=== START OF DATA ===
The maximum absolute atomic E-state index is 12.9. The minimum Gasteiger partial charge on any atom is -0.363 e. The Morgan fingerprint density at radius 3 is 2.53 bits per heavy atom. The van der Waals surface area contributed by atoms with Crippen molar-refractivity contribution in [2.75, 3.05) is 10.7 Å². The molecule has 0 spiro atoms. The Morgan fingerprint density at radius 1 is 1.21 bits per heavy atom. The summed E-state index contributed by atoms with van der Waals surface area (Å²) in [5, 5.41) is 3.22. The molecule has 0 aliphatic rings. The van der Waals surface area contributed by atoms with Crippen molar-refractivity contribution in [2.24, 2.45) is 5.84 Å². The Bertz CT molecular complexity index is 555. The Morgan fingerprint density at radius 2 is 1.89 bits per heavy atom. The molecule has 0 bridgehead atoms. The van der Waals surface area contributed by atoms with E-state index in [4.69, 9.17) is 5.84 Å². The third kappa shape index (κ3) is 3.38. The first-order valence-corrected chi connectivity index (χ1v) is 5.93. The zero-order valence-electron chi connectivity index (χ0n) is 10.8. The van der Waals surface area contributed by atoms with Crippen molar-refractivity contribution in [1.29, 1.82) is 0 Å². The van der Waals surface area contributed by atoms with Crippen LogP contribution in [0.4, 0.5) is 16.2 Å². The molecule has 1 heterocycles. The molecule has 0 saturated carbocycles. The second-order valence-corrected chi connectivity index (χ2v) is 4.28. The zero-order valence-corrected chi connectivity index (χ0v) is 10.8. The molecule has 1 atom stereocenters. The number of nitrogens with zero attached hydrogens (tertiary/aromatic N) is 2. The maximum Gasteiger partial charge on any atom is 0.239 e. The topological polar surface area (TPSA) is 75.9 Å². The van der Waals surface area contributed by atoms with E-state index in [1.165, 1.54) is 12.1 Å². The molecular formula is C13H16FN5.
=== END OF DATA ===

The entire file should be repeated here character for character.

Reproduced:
The maximum absolute atomic E-state index is 12.9. The minimum Gasteiger partial charge on any atom is -0.363 e. The Morgan fingerprint density at radius 3 is 2.53 bits per heavy atom. The van der Waals surface area contributed by atoms with Crippen molar-refractivity contribution in [2.75, 3.05) is 10.7 Å². The molecule has 0 spiro atoms. The Morgan fingerprint density at radius 1 is 1.21 bits per heavy atom. The summed E-state index contributed by atoms with van der Waals surface area (Å²) in [5, 5.41) is 3.22. The molecule has 0 aliphatic rings. The van der Waals surface area contributed by atoms with Crippen molar-refractivity contribution in [2.24, 2.45) is 5.84 Å². The Bertz CT molecular complexity index is 555. The Morgan fingerprint density at radius 2 is 1.89 bits per heavy atom. The molecule has 0 bridgehead atoms. The van der Waals surface area contributed by atoms with E-state index in [4.69, 9.17) is 5.84 Å². The third kappa shape index (κ3) is 3.38. The first-order valence-corrected chi connectivity index (χ1v) is 5.93. The zero-order valence-electron chi connectivity index (χ0n) is 10.8. The van der Waals surface area contributed by atoms with Crippen molar-refractivity contribution in [1.29, 1.82) is 0 Å². The van der Waals surface area contributed by atoms with Crippen LogP contribution in [0.4, 0.5) is 16.2 Å². The molecule has 1 heterocycles. The molecule has 0 saturated carbocycles. The second-order valence-corrected chi connectivity index (χ2v) is 4.28. The zero-order valence-corrected chi connectivity index (χ0v) is 10.8. The molecule has 1 atom stereocenters. The number of nitrogens with zero attached hydrogens (tertiary/aromatic N) is 2. The maximum Gasteiger partial charge on any atom is 0.239 e. The topological polar surface area (TPSA) is 75.9 Å². The van der Waals surface area contributed by atoms with E-state index in [1.165, 1.54) is 12.1 Å². The molecular formula is C13H16FN5.